Russia's Putin says there has been no state involvement in doping violations and warns there should be no collective punishment. Rough Cut - subtitled (no reporter narration).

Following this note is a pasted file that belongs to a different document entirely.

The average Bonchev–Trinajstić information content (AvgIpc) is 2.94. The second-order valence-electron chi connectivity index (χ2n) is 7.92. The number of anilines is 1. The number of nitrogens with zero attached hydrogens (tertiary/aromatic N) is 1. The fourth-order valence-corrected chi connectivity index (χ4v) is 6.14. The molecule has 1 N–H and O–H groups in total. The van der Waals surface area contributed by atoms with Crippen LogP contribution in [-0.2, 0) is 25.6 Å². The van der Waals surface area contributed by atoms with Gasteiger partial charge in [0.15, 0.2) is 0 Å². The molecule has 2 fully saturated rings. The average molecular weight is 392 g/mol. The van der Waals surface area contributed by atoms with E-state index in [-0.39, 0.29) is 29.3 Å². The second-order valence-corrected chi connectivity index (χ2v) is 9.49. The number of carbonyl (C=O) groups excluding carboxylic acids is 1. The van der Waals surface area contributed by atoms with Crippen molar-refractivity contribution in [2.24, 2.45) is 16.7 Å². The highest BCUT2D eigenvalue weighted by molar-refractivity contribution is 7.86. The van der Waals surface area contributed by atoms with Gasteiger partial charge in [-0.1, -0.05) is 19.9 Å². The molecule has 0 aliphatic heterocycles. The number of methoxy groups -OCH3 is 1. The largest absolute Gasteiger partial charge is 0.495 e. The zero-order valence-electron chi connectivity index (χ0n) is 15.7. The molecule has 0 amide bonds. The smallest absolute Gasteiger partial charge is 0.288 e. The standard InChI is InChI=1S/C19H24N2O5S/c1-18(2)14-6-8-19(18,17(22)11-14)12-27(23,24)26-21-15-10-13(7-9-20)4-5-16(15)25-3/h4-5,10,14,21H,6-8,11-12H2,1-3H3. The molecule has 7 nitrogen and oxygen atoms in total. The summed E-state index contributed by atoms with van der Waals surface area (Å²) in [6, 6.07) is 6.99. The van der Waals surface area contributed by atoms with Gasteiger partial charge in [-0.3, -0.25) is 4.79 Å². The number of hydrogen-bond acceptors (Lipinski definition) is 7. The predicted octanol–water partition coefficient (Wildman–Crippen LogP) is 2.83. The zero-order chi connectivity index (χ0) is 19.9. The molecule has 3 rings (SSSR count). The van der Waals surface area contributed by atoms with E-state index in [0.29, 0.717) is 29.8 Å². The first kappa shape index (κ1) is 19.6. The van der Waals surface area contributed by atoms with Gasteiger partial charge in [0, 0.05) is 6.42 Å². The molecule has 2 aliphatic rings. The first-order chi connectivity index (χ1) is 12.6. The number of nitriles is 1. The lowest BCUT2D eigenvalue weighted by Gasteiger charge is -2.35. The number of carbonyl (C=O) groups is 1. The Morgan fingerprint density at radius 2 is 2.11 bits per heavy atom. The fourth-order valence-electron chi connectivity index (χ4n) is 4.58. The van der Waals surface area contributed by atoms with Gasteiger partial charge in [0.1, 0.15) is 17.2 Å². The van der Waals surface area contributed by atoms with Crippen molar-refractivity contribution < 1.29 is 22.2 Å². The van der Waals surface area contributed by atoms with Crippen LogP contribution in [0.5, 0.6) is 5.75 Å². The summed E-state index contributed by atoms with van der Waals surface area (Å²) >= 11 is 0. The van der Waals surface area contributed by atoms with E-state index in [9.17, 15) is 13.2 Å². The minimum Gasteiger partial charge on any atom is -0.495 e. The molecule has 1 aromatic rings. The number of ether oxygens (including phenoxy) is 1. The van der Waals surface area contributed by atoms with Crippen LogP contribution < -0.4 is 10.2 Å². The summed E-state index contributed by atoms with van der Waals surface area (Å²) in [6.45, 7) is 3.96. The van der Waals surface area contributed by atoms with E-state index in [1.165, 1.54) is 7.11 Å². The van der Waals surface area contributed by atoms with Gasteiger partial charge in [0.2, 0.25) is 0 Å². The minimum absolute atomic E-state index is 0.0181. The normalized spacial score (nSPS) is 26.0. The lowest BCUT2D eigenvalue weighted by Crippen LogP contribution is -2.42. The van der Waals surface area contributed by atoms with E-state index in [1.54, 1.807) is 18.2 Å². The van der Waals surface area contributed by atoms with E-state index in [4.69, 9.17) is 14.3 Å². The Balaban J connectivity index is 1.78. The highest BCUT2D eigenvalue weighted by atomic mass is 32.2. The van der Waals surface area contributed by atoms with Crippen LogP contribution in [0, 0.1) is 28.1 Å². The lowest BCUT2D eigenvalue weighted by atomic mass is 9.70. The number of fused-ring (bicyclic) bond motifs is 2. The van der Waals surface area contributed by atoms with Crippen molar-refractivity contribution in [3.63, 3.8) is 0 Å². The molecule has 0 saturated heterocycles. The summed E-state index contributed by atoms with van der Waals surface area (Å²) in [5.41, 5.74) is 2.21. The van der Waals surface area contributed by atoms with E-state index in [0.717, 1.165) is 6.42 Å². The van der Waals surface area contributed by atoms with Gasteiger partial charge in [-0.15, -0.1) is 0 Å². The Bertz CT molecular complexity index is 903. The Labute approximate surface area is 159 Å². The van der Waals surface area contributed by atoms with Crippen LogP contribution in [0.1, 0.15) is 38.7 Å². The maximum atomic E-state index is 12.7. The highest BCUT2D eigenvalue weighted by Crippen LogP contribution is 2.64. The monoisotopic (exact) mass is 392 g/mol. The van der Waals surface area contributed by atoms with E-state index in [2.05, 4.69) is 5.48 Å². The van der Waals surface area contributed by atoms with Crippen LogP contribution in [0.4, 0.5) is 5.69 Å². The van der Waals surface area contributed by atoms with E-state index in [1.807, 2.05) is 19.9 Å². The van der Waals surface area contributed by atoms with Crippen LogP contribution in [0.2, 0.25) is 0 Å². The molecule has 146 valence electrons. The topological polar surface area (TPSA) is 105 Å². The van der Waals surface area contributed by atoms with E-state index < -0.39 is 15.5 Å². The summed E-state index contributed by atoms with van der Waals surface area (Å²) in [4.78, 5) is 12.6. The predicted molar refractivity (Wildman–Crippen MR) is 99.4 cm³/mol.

SUBTITLED ROUGH CUT (NO REPORTER NARRATION) STORY: Russian President Vladimir Putin says there has been no state involvement in doping violations and warns there should be no collective punishment, as the World athletics' governing body decided on Friday (June 17) to maintain its doping ban on all Russian athletes, leaving the country's hopes of competing in the Rio Olympics dependent on Olympic chiefs giving a special dispensation at a meeting next week. The Council of the International Association of Athletics Federations (IAAF) met in Vienna to decide whether to lift the ban after hearing from a task force that significant doping problems still existed in Russia. The suspension was first imposed in November and extended in March. Earlier in the day Putin said there should be no collective punishment for all Russian athletes over doping offenses in the country. "Responsibility can be only individual, there cannot be a collective responsibility of all athletes, or athletes from a certain federation if exact persons were caught," Putin said at the St. Petersburg International Economic Forum. The initial ban, in November, came after a report by an independent commission of the World Anti-Doping Agency (WADA) revealed widespread state-sponsored doping. Putin denied any state involvement in doping violations. "There were no and there cannot be any kind support for violations in sport, moreover of doping violations at a state level in Russia. We've cooperated and we will continue to cooperate with all the international organizations that work in this field." Putin also said it was a mistake to politicize doping issues which were a problem in other countries as well as Russia. Kremlin spokesman Dmitry Peskov said Russia was ready to take legal steps to prevent its athletes being banned en masse. Asked about the Euro 2016 soccer tournament, Putin said he regretted violence involving Russian fans, pledging Moscow would work to try to stamp out hooliganism. But he added he wondered how "200 of our fans beat up several thousand English fans." He also said it was important French authorities treated anyone caught making trouble equally. French authorities have said about 150 hard-core Russian fans took part in serious violence around the England-Russia game in Marseilles last weekend.